Top Ways To Celebrate Hispanic Heritage Month In Connecticut

September 2, 2013 8:00 AM

(Photo credit: ELMER MARTINEZ/AFP/Getty Images)

National Hispanic Heritage Month celebrates the cultures and accomplishments of Hispanic Americans who enriched this country with their histories, traditions and contributions. Generation after generation of Hispanic Americans have made and continue to make America what it is today. From September 15 to October 15, events pay tribute to the Americans whose ancestors came from as far as South and Central America and Spain to as near as the Caribbean and Mexico. The first tribute took place in 1968 and ever since, the celebration has included many Latin American countries that also celebrate important milestones such as earning their independence. Five ways to learn about Hispanic history and Hispanic Heritage Month in Connecticut are listed here for your convenience. Join the fun.

Long Wharf Theatre – Stage II
222 Sargent Drive
New Haven, CT
(203) 787-0191

Date: Sept. 19, 2013

Junta is celebrating its 44th anniversary with a huge gala called “Bailemos!” (Let’s dance). Latrina Kelly-James, the deputy director, said that the event includes delicious foods from Latin restaurants including “Mezcal and Soul de Cuba.” There will be plenty of music, live bands and dancing. Also included in the $75 event is a silent auction. According to Kelly-James, Junta is the oldest Latino community-based non-profit organization in New Haven. The event will be held at Long Wharf Theatre’s Stage II on Sept. 19.

Riverfront Latin World Rhythms Festival
Mortensen Riverfront Plaza
300 Columbus Blvd.
Downtown Hartford, CT 06106
(860) 713-3131

Date: Sept. 7, 2013

A great place to be if you want to fully experience Hispanic Heritage Month is at the Riverfront Latin World Rhythms Festival. This annual event is free and open to the public and this year the event is scheduled for Sept. 7. Here you can find dance instruction for those rhythmic Latin dances. You’ll also find a colorful variety of talented performances on not one, but two stages. Also at this day-long festival, you can enjoy Latino art exhibits, plenty of traditional foods and drinks and lots of fun activities for children. Topping off the whole event is headliner Daniel Salazar, with his unforgettable guitar performance.

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Latino Migration Exhibit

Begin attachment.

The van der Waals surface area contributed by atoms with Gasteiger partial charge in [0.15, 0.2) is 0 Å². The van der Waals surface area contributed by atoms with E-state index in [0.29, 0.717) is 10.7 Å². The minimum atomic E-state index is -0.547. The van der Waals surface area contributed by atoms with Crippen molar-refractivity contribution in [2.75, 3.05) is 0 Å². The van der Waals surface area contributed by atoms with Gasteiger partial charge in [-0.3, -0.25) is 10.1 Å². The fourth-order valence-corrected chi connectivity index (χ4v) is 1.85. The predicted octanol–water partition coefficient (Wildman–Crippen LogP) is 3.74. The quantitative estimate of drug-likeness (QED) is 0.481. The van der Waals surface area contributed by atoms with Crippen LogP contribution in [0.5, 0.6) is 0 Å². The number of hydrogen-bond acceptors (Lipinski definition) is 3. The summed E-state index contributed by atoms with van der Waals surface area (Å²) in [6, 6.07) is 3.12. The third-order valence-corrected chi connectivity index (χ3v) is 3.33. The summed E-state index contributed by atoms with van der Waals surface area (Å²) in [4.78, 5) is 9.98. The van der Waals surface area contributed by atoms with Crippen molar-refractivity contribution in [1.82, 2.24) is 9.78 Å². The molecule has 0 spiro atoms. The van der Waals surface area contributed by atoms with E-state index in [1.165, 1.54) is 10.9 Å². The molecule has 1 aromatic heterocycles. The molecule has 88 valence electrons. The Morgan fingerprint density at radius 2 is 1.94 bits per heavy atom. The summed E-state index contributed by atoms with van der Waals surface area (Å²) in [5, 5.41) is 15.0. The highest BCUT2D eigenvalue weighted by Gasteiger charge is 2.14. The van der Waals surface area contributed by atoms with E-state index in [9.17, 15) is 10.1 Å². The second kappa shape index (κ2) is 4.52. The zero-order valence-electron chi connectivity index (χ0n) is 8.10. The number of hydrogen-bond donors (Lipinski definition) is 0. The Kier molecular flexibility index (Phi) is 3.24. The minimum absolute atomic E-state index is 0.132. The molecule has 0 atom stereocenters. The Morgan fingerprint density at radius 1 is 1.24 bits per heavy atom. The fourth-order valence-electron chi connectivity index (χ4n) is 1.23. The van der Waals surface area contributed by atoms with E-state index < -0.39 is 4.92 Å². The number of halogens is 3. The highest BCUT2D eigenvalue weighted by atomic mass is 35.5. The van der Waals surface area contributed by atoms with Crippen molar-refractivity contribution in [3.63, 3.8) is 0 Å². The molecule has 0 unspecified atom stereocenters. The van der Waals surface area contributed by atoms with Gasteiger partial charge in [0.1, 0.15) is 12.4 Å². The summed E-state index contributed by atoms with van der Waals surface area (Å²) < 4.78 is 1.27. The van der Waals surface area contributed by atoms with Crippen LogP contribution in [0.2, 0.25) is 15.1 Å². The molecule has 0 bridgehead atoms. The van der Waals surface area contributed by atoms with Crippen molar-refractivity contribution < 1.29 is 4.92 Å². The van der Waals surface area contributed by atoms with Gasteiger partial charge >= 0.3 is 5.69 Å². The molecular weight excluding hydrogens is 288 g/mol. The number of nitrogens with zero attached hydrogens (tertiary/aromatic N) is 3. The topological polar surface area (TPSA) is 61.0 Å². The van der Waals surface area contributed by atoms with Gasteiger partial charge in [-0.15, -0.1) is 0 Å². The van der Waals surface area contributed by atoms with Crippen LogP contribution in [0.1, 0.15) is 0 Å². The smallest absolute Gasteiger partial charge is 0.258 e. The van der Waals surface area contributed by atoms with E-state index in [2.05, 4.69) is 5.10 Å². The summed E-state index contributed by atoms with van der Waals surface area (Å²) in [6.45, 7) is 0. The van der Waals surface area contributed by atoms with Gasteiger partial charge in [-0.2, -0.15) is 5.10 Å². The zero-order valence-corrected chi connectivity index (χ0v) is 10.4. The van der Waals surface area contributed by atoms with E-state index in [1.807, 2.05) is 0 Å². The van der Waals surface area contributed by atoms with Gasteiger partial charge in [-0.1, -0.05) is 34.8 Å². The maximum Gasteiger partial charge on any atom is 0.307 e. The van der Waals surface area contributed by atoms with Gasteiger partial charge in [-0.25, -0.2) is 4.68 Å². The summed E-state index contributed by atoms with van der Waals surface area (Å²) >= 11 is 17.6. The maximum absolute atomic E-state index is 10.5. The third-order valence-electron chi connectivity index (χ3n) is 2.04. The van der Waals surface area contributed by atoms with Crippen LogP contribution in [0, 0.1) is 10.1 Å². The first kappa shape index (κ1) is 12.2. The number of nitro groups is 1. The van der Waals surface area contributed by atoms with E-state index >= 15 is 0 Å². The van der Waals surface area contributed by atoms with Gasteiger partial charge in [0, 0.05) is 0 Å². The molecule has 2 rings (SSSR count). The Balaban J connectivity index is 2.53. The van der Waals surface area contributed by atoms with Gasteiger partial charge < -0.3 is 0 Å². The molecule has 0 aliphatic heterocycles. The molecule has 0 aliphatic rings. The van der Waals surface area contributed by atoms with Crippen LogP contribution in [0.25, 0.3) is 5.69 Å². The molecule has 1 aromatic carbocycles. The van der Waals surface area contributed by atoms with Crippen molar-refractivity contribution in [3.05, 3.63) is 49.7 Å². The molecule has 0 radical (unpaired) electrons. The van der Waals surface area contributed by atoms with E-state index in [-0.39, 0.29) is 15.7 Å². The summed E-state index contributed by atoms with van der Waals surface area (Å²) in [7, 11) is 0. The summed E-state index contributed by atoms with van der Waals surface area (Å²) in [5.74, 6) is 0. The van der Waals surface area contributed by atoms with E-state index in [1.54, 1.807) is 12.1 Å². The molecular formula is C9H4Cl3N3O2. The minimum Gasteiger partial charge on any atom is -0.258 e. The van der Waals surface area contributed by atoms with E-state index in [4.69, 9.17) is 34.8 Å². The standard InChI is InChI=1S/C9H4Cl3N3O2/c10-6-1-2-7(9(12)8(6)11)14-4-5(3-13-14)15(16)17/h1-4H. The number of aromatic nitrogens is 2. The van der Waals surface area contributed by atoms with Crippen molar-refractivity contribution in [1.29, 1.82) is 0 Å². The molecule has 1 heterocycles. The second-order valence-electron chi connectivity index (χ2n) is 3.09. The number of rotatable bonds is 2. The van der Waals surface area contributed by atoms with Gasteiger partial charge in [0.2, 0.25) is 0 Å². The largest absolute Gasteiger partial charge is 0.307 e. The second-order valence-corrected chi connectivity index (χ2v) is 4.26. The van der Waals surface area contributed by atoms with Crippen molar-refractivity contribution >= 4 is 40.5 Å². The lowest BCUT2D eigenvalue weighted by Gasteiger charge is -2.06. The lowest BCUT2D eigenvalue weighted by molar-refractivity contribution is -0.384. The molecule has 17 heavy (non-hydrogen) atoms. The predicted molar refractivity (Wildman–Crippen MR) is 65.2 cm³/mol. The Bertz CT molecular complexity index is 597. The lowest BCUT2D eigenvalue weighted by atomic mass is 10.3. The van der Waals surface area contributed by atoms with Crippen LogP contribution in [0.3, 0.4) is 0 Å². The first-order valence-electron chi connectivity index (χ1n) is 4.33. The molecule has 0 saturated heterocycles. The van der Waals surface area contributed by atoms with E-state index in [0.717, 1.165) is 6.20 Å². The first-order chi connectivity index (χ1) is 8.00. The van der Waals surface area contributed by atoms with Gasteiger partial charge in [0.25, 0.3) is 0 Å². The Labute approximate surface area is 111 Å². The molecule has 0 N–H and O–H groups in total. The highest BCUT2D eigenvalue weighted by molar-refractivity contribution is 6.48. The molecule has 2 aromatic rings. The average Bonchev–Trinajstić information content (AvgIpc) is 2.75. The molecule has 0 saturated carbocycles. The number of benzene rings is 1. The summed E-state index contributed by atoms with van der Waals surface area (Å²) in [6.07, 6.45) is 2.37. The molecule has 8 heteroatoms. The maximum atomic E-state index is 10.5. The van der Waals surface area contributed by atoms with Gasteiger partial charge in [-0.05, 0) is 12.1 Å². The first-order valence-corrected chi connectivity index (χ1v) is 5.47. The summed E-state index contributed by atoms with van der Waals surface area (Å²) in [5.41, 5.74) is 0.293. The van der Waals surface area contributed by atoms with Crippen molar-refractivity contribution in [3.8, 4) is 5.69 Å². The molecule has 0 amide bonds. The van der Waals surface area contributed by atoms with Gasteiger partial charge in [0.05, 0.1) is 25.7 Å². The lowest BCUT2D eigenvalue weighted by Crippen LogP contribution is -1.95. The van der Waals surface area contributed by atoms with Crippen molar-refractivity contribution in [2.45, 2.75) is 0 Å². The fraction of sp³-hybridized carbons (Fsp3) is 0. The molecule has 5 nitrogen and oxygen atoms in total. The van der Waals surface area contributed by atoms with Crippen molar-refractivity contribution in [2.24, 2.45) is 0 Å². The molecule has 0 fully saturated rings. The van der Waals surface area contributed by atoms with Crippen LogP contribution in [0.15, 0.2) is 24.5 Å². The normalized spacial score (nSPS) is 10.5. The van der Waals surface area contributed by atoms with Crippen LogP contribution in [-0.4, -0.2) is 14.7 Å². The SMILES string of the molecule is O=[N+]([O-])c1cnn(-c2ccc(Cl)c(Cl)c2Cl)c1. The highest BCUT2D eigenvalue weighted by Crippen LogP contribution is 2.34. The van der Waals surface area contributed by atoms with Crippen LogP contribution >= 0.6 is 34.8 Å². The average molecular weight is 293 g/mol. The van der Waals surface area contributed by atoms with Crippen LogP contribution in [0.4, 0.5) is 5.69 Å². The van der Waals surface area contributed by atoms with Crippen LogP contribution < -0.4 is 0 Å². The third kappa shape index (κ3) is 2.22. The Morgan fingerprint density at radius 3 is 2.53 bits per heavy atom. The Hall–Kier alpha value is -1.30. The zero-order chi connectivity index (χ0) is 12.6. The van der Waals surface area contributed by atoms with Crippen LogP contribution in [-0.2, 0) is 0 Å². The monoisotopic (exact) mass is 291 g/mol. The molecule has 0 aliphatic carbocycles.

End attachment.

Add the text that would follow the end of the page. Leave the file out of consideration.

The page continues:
Windham Textile & History Museum
411 Main St.
Willimantic, CT 06226
(860) 456-2178

Dates: Now through Dec. 8, 2013

There’s still plenty of time to head over to the Windham Textile & History Museum where “Latino Migration Exhibit” is on display through Dec. 8. This is no ordinary exhibit. This is one way to learn about Hispanic history through seeing and hearing. That’s because the exhibit includes a multi-media experience including everything from the “cultural, religious, political and economic life of Latinos in Willimantic.” Expect to see everything from paintings to a video that traces and documents the history of Latino migration with a focus on Puerto Ricans and also on Mexicans.

Bridgeport Burroughs & Saden Library
925 Broad St.
Bridgeport, CT 06604
(203) 576-7403

Dates: Sept. 15 through Oct. 15, 2013

The Bridgeport Public Libraries will host Hispanic music groups and other cultural events during Hispanic Heritage Month from Sept. 15 to Oct. 15. According to John D. Soltis, the community librarian, the five library branches will host events featuring Hispanic history and its rich cultural heritage. “Books by Hispanic authors will also be displayed and featured,” said Soltis. The five libraries include the main branch, which is the Burroughs & Saden Library, the Black Rock Branch, Newfield Branch, North Branch and the Old Mill Green Branch Library. These libraries are all over the greater Bridgeport area. 

New England Festival of Ibero American Cinema
Yale University & Southern Connecticut State University
Latino Cultural Center
301 Crown St.
New Haven, CT 06511
(203) 432-0856 

Dates: Oct. 2 through Oct. 6, 2013

Every fall, Hispanic Heritage Month is celebrated at Yale with the New England Festival of Ibero American Cinema (NEFIAC). This exciting event presents many films from many different countries including Latin American countries, Brazil, Spain and many more. The films are in many different languages and are organized in various categories. Dr. Carlos Torre, president of education at Yale, said that it is a very well-attended event and audiences are most enthusiastic. According to The New England Ibero American Film Festival (NEFIAC), it is “organized principally for educational purposes.” Its goals are “to enrich and enliven the cultural resources” of the area and “to foster the understanding of Ibero America.”

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Joanne Greco Rochman is the arts editor of The Fairfield County Review, a columnist, critic, feature story writer and English professor. Her work has appeared in The New York Times, The Republican-American and Hersam-Acorn Publications. Her work can be found at

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